Overview of Cancer Risk in Women
Lesbian, bisexual and other women who have sex with women (WSW) may be at greater risk for certain cancers due to certain behaviors and social factors. Breast cancer and uterine/endometrial cancer may be associated with nulliparity, the state of not having given birth. Some evidence suggests that uterine/endometrial cancer and ovarian cancer are more prevalent among women who have never used oral contraception (the pill).
Cervical cancer, uterine/endometrial cancer, and breast cancer rates have dropped significantly as a result of routine Pap smears and mammograms. But risks are greater for lesbian women who avoid preventive health care because they fear discrimination and insensitivity by health care providers.
Other factors that may put lesbian women at greater risk than the general population include a prevalence of smoking, alcohol consumption, and obesity, all of which are associated with cancer. Women who have or have had sex with men are at greater risk for human papillomavirus (HPV), an STD associated with cervical cancer. Cervical cancer accounts for 6 percent of all cancers in women in the United States and breast cancer is considered relatively common in the general population.
Although more research will help us better understand the correlation between these risks and cancer rates in lesbian and bisexual women, attention must also focus on educating and sensitizing health care providers to the needs of this population.
Risk Factors for Cancer in Women
Although the exact causes for many types of cancer are not known, several risk factors are identified as described below.
Breast, Uterine/Endometrial Cancer
Factors that may put lesbian women at greater risk for breast cancer and uterine/endometrial cancer include the prevalence of:
- Childbirth after age 30
- Hormone replacement therapy (HRT)
- Nulliparity (not bearing children)
The risk for breast cancer increases for women who give birth after age 30. Women who do not bear children share this risk. Due to lifestyle choice and limited access, lesbian women who give birth using alternative insemination are less likely to do so before age 30 or later. Breast, uterine, and endometrial cancer in nulliparous and late-pregnancy women are often diagnosed at a late stage, when large tumors have developed and metastasized to nearby lymph nodes.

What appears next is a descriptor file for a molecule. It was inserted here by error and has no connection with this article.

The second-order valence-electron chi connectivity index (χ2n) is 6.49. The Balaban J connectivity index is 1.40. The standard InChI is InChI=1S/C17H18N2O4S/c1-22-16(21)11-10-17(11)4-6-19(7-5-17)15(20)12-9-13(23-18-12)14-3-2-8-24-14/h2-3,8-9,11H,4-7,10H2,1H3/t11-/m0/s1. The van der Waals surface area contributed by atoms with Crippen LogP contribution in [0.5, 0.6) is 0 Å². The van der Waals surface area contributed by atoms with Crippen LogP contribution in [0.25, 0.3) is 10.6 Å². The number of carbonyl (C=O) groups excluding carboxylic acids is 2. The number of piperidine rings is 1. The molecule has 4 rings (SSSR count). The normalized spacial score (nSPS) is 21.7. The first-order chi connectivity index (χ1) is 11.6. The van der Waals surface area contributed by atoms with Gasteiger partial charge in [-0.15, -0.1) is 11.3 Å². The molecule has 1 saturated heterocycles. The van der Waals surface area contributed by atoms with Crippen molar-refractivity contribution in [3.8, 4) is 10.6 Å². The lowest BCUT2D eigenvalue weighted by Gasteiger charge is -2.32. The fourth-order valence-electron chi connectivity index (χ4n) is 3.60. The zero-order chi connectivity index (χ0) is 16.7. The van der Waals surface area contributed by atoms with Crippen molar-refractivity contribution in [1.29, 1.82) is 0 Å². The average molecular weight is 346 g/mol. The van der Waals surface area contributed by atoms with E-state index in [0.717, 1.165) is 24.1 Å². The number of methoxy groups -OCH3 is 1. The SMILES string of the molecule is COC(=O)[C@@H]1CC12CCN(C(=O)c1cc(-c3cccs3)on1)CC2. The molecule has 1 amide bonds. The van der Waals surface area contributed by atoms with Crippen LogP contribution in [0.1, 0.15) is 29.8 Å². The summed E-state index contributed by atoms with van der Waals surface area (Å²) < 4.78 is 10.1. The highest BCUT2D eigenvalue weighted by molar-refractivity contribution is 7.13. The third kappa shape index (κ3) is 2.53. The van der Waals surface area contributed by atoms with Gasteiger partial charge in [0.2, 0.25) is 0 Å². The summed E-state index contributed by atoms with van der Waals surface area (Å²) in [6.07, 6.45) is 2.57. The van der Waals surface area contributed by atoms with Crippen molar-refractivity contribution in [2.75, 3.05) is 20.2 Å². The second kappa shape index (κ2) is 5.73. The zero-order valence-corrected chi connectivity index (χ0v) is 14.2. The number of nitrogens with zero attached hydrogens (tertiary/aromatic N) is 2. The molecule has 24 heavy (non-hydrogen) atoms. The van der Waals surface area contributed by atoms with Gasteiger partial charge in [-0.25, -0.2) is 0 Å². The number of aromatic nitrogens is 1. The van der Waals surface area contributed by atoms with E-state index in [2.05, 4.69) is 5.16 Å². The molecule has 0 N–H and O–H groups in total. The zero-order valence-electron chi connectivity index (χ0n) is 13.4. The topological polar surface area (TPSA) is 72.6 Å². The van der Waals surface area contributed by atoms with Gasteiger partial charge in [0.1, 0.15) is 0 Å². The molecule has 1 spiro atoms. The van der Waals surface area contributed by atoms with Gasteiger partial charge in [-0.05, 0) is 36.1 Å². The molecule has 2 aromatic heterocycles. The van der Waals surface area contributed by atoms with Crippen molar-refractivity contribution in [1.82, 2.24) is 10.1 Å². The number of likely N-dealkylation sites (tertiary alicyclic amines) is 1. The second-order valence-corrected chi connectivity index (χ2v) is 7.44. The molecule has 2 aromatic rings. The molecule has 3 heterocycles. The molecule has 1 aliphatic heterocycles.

HRT, which is used by some lesbians, bisexual women, and transgendering female to males, may be associated with breast cancer. The risk for breast, uterine, and endometrial cancer is decreased by as much as 20 percent for lesbian women who never used or who discontinued use of oral contraceptive pills.
Obesity and alcoholism resulting from social pressures and subsequent identity conflicts are identified as health concerns for lesbian and bisexual women. Other factors, like a diet high in fat and tobacco use, are associated with several cancers, including breast, uterine, and endometrial.
Evidence suggests that women who have never used oral contraceptive pills or other hormonal contraceptives are at a 50 percent greater risk for ovarian cancer than women who use hormonal contraceptives. Many women take the pill to regulate menses, treat acne, or to reduce symptoms related to PMS and endometriosis.
Women who took the pill for at least 6 years before discontinuing its use may experience its cancer-fighting benefits. As studies continue to look at the possible protective effect of hormonal contraceptives, it will be interesting to see if the rates for ovarian cancer differ greatly between lesbian and heterosexual women.
The increased risk for cervical cancer among lesbians lies mostly in their risk for exposure to two particular strains of HPV. Certain other strains of HPV cause anogenital warts and can be transmitted through sex with men and women. A history of sex with men, multiple male partners, sexual intercourse at a young age, unprotected sex, and inadequate or delayed access to health care are associated with an increased risk of cervical cancer. Sensitive providers inquire into the sexual history and activity of a lesbian patient to determine appropriate treatment and preventive care.
Routine Pap smears are an effective means of detecting and limiting cervical cancer. Women who are sexually active or over 18 years of age are advised to have an annual Pap smear. Once a woman has three consecutive, normal Pap smears, she may need to have one only every 2 to 3 years, unless past results warrant annual screening.